Differences Between Soil and Hydroponic Growing
Soil is the most prevalent growing medium for plants that not only provides support, nutrients, oxygen, but also delivers water and other beneficial microorganisms to the roots. This conventional form of cultivation is still dominating major parts of the world. However, sometimes this same soil poses serious threat to your plant due to issues like pest infestation, salinity, poor drainage or wearing due to soil erosion. Poor soil fertility owing to continuous cultivation results in poor yield and reduces the quality of produce. In such circumstances, hydroponic growing is a feasible alternative for many growers.
Before you opt for hydroponics, it is important to understand as to why hydroponic growing is better and, in some cases, the only option for farming. Hydroponics means ‘water-working’ i.e. growing plants in nutrient solution, without soil. This soilless gardening technique offers plant roots the required nutrients through a nutrient solution, and roots are supported by porous material like coco peat, expanded clay, perlite etc. The environment for soil cultivation is completely different from the environment needed for hydroponic growing. Hydroponics allows the grower to cultivate plants more efficiently and productively with less labor and time even in areas where soil and climate are unfit for farming.
You can grow almost any crop of your choice during any season using hydroponics, which is not possible in soil gardening. This is because you can carry out hydroponic gardening indoors in your controlled environment of grow room supplying proper nutrients at the right growth phase, proper temperature, light, and pH. Oxygen is delivered to roots by air pumps or airstones. In hydroponics growing, you can put either liquid organic nutrients or chemical fertilizers to grow plants but they are already present in soil. Contrary to soil gardening, as the whole system is almost sterile in hydroponics, you don’t have worry constantly about pests and weeds.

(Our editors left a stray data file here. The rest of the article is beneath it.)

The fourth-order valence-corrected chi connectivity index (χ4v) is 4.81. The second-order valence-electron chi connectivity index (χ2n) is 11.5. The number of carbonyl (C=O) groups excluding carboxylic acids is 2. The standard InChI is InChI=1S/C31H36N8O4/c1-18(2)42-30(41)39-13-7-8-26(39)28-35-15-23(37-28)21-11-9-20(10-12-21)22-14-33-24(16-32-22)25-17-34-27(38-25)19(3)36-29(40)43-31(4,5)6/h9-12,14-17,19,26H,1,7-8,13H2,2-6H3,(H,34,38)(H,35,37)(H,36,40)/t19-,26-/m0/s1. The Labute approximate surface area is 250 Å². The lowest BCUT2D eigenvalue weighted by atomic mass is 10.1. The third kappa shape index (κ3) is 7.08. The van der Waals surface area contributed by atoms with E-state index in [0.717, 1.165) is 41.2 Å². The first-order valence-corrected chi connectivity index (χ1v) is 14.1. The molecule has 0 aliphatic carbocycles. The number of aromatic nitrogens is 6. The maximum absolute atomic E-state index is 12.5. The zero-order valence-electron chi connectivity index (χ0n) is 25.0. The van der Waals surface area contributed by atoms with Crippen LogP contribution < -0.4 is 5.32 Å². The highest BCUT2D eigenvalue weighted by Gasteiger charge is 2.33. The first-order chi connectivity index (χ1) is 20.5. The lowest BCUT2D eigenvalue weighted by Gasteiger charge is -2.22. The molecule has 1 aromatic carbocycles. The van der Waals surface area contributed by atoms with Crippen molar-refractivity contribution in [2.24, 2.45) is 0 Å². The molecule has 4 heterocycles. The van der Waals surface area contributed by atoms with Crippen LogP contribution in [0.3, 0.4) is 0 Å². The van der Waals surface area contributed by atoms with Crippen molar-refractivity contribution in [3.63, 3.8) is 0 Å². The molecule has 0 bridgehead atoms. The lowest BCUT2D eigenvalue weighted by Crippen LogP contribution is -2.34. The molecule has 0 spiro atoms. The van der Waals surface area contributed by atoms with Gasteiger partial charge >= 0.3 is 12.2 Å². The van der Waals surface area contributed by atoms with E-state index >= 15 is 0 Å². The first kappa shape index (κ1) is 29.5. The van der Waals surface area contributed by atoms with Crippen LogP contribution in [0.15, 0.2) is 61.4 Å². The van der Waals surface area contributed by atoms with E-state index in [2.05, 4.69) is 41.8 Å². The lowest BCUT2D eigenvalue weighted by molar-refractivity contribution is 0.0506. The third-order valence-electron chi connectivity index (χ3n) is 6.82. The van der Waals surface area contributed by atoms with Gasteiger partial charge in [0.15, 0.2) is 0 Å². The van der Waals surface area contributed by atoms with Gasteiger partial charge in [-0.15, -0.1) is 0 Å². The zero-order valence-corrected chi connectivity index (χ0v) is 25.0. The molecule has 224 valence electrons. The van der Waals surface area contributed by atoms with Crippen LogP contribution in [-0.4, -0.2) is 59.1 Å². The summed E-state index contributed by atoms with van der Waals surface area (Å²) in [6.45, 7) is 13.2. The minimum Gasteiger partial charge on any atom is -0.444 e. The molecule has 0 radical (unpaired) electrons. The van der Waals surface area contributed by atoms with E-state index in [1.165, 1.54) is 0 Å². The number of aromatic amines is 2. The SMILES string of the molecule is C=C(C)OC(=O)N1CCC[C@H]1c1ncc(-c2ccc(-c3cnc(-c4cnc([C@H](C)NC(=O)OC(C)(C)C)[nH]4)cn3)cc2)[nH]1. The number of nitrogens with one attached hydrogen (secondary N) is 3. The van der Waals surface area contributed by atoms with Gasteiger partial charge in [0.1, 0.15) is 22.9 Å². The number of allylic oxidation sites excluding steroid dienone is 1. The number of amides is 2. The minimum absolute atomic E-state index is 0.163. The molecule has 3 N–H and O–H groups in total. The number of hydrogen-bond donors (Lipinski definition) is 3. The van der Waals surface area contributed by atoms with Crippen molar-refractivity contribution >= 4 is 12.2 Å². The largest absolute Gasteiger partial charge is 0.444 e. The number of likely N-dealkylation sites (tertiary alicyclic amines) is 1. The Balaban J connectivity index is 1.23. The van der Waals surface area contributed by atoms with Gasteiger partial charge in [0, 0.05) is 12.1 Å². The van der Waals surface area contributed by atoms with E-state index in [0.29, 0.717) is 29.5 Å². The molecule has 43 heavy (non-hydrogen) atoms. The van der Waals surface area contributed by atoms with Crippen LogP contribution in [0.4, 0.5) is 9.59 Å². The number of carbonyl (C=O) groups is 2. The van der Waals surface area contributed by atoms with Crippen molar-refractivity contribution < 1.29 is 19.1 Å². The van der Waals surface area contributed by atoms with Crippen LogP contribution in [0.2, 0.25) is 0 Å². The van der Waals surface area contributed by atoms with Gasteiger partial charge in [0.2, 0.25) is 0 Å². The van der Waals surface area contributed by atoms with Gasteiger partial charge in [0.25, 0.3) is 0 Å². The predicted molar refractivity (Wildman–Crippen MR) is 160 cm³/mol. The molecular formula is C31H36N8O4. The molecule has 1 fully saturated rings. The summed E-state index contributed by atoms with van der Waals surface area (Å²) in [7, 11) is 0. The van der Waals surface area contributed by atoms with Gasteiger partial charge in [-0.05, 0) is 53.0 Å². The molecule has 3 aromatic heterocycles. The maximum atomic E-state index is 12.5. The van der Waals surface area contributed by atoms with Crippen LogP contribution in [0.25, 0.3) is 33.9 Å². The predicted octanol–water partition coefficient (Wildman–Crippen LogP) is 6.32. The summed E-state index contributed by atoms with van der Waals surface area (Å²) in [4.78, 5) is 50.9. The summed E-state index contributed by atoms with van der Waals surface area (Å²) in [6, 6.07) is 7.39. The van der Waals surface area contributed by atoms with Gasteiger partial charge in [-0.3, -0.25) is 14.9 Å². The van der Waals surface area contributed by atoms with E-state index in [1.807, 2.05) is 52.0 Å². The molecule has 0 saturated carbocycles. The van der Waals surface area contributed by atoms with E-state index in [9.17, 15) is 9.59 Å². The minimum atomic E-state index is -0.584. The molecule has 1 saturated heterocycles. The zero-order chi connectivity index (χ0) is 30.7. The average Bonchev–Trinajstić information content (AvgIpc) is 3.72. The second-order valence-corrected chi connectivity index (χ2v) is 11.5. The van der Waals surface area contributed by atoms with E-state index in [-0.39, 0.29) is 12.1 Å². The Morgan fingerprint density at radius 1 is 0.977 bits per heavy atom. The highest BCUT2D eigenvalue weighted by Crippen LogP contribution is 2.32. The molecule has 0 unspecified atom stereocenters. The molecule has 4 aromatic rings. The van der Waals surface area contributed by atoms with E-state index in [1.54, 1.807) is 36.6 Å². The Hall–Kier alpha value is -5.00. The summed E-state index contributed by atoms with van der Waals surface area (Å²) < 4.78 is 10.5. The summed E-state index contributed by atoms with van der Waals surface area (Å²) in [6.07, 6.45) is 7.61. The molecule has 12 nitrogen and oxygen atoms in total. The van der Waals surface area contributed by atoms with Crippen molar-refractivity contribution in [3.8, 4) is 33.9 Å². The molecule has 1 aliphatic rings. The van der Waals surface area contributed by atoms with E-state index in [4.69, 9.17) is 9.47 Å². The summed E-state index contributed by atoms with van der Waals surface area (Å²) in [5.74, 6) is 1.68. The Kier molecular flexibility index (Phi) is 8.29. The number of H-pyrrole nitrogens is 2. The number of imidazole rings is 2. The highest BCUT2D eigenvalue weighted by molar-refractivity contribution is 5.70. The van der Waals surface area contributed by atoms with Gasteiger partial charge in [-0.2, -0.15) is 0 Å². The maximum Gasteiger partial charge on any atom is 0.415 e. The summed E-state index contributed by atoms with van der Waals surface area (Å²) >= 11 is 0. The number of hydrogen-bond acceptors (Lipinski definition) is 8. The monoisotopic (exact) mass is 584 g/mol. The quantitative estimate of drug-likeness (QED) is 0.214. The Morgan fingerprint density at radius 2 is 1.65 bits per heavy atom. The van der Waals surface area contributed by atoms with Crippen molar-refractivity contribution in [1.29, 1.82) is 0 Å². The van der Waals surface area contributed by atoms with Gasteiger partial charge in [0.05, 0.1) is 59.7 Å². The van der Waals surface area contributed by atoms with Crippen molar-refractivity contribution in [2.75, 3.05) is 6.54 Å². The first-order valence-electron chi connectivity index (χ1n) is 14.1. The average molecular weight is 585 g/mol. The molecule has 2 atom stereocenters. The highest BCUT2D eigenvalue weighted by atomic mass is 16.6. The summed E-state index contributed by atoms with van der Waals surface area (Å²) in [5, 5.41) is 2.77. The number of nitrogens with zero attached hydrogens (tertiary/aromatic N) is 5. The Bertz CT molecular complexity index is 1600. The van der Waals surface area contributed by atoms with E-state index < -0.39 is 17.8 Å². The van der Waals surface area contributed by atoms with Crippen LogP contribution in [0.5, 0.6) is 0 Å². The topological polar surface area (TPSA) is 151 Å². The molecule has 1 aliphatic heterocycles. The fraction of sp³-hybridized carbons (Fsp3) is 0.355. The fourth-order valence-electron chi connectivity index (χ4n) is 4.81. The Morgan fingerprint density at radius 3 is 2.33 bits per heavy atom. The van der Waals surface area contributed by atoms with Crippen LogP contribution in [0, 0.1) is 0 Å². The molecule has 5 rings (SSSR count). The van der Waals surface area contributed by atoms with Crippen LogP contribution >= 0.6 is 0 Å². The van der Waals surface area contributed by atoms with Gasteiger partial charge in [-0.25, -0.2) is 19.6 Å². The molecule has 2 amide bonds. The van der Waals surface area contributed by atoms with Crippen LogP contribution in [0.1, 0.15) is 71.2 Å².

Unlike traditional modes of farming, in hydroponics the initial set up for any good hydroponic system whether it is wick system, water culture, ebb and flow, drip systems, nutrient film techniques or aeroponics, is capital intensive. Yet, considering the manifold benefits of hydroponic growing, it is worth investing. You need less water compared to soil irrigation, as water is mostly recycled in hydroponics. Unlike in soil, plants grow faster, healthier, and larger in hydroponics as they do not have to spread their roots for nutrients, hence they utilize this energy for their growth. Both the methods have their own sets of pros and cons, and based on your requirement you can choose the technique which suits your requirements.